COLUMBUS 694P 'TRANSISTOR 6' (1959)

The Columbus 694P was manufactured for Columbus Radio Centre Ltd by Radio Corporation of New Zealand Ltd in 1959. It's part of the Columbus Portables series of radios.

One of Columbus' first Transistor portable sets from 1959.  Not as commonly found these days as its big brother, the PZ-117

It's unusual that while these two sets were often advertised together, they look significantly different to each other, and have vastly different model numbers.

The Columbus 694P is part of the Columbus Portables series of radios.

This series contains all the known Columbus portable radios - including a few transistor portables from the final few years of the brand.

The radios in this series are:

Technical Information

Valves (6 Transistor, 3 Diode): 2N412, GEX34, 2N410, GEX34, 2N410, GEX34, 2N408, 2N270, 2N270

Intermediate Frequency: 455kc/s

Frequency Bands: 1

Chassis Notes(most schematics can be clicked to download a full size version)

Service information (Columbus_694P_Transistor_6_Service_info.pdf) here

1959 Columbus 694P 'Transistor 6'

General Construction Notes for Radio Corporation of New Zealand Ltd:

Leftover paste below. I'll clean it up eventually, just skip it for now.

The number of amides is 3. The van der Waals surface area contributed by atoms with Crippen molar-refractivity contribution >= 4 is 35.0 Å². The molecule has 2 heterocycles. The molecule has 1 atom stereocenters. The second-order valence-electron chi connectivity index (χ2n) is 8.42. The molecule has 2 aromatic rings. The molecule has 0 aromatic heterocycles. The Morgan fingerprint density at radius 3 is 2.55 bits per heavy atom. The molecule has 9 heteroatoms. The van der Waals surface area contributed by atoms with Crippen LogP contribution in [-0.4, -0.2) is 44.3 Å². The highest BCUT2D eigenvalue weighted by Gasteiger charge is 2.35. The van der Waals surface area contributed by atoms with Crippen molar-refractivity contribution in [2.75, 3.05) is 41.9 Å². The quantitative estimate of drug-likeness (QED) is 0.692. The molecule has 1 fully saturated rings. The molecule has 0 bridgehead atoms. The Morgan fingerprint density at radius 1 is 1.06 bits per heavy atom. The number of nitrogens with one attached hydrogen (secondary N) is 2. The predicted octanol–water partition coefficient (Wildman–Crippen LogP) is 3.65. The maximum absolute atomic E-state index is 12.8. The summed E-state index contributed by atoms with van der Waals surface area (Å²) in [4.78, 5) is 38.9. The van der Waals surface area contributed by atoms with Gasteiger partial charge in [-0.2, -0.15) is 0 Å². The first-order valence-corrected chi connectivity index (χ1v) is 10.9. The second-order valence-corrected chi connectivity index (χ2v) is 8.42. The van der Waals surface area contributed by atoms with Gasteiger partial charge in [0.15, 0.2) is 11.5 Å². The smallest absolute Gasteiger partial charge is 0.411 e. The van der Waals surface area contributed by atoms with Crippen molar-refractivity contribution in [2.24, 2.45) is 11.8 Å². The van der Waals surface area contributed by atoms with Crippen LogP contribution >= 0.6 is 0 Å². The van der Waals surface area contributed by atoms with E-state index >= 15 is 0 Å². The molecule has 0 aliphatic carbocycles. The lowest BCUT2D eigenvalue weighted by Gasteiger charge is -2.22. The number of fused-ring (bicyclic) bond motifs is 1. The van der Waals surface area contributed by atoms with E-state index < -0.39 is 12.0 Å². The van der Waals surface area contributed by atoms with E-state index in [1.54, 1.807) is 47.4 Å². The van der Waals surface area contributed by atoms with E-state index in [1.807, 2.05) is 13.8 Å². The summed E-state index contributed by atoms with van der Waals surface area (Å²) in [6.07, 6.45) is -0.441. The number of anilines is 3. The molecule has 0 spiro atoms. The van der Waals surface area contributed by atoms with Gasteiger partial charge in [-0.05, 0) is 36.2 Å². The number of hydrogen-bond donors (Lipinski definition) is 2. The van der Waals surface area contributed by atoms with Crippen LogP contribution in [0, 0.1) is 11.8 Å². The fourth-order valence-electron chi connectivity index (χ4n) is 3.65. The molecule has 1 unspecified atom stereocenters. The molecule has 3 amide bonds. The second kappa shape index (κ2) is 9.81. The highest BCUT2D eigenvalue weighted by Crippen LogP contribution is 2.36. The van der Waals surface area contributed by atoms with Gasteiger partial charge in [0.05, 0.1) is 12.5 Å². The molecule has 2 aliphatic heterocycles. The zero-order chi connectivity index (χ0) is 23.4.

The first digit of the serial number typically indicates the year of manufacture of RCNZ chassis' (although not the decade - that requires a little knowledge of the valves, construction, etc). Sets from around 1934 onwards were often (but not always) constructed in a distinctive pressed 'baking pan' style chassis, seemingly unique to RCNZ.

Model codes beginning with a 0, for example the model 051, are Osram valve versions of the model without the leading 0. Technically the 0 should be an O (for Osram), however the digit 0 was used throughout the site before this fact was discovered.

The E suffix indicates a magic eye option is fitted (in models which were available with or without, such as the model 25).

A and B suffixes appear to be simply updates to the current model, R also appears to be simply an updated model ('R'edesign, perhaps?)

P indicates either a permanent magnet speaker version of a model which also came with an electromagnet speaker (the model 26 for example), or a portable model (like the model 694P).

N and M indicated miniature valve versions of a model which started with all (or a mix, ie: model 5) of larger valves. One of these two codes may indicate a transitional mixture of octal and miniature - clarification is required.

S often indicates a stereo model.  It can also indicate 'self-biased' in the transition period between back-biased and self biased sets where there were models with both methods employed (53S for example)

Finally, other suffixes and prefixes make occasional appearances in the RCNZ lineup - like the 66W (a variant of the long-running model 66) and the 75XA (a 10-valve version of the model 75 with a separate amplifier chassis).